What’s the law on Speedy Trials in Texas?

The Sixth Amendment to the U.S. Constitution guarantees the accused in a criminal prosecution the right to a speedy trial. See U.S. CONST. amend. VI. The right to a speedy trial attaches once a person is either arrested or charged. Cantu v. State, 253 S.W.3d 273, 281 (Tex. Crim. App. 2008). A speedy trial claim is analyzed on a case-by-case basis by weighing and balancing the following factors: (1) length of delay, (2) the reason for the delay, (3) the defendant’s assertion of his right, and (4) the prejudice inflicted on the defendant by the delay. Barker v. Wingo, 407 U.S. 514, 530 (1972). These “are related factors, which must be considered together along with any other relevant circumstances.” Zamorano v. State, 84 S.W.3d 643, 648 (Tex. Crim. App. 2002) (citing Barker, 407 U.S. at 533). “No one factor possesses ‘talismanic qualities,’ thus courts must ‘engage in a difficult and sensitive balancing process’ in each individual case.” Id. (quoting Barker, 407 U.S. at 533).

When I’m getting a client ready for trial I ask them to write down any notes/questions they have during testimony. One of the most common things I see written down is that a witness is lying, or that a witness told someone else a different story. Witness 1 in a criminal case says that A happened. A week before trial Witness 1 told Person 2 that A didn’t happen, that instead B happened, how can you get that prior inconsistent statement (to Person 2 that B happened) into evidence?

Let’s look at Texas Rule of Evidence 613.

To be admissible under this rule, a prior statement must be inconsistent with the one given at trial. Madry, 200 S.W.3d at 769 (citing Lopez v. State, 86 S.W.3d 228, 230 (Tex. Crim. App. 2002)). If a party fails to establish the required predicate, the trial court should sustain an objection to extrinsic proof of the prior inconsistent statement. Id. (citing Ferguson v. State, 97 S.W.3d 293, 296 (Tex. App.—Houston [14th Dist.] 2003, pet. ref’d)).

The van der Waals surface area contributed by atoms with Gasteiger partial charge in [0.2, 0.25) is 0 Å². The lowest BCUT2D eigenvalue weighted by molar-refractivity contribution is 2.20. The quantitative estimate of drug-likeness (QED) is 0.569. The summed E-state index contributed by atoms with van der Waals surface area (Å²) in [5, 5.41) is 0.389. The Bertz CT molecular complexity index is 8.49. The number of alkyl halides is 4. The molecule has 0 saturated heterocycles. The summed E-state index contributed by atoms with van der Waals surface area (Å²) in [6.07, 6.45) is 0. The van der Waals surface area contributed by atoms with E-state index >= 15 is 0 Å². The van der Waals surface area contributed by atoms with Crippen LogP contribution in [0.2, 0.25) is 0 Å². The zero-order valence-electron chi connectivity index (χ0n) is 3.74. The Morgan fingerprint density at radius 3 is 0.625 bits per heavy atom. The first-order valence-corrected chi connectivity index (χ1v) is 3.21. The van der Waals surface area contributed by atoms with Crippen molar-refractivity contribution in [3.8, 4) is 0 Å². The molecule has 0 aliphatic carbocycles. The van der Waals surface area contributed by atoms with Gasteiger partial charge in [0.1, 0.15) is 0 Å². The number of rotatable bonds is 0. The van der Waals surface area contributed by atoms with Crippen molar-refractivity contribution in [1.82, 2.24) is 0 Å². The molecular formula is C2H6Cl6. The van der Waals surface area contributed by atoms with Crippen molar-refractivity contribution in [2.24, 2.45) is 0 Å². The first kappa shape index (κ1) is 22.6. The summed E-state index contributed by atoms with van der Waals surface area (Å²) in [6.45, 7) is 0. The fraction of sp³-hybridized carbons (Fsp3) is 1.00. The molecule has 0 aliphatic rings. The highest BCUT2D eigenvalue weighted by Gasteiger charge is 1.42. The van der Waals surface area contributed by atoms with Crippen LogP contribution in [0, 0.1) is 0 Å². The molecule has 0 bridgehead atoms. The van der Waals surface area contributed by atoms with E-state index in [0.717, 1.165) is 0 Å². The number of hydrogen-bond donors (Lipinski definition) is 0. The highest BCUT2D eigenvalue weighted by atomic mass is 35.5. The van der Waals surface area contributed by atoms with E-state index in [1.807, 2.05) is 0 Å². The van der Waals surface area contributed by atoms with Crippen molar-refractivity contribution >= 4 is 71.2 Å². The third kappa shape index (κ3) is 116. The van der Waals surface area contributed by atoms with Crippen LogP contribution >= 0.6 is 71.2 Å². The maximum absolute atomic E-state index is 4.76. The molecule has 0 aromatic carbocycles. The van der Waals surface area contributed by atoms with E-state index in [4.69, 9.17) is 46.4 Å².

When you make the mistake of talking to the police, or a detective, anyone from law enforcement, you take the risk that the statements you make will be used against you in court. Unless you are in custody, or subject to custodial interrogation, the may not have to Mirandize you or warn you about your right to remain silent. If you just start taking, then what you say is fair game in court. It’s why you should never talk to the police or a detective, and instead hire a lawyer to talk for you.

What’s the law in Texas on using a defendant’s statements against him/her?

A defendant’s statement may be admitted into evidence against him if it appears that he made the statement freely and voluntarily, without compulsion or persuasion. Tex. Code Crim. Proc. art. 38.21. Article 38.22 of the code, entitled “When statement may be used,” establishes the procedural safeguards for securing the privilege against self-incrimination. See Joseph v. State, 309 S.W.3d 20, 23 (Tex. Crim. App. 2010). No oral statement of an accused made as a result of a custodial interrogation may be admitted against the accused in a criminal proceeding unless (1) the statement was recorded and (2) before the statement but during the recording, the accused was warned of his rights and knowingly, intelligently, and voluntarily waived those rights. See Miranda, 384 U.S. at 444–10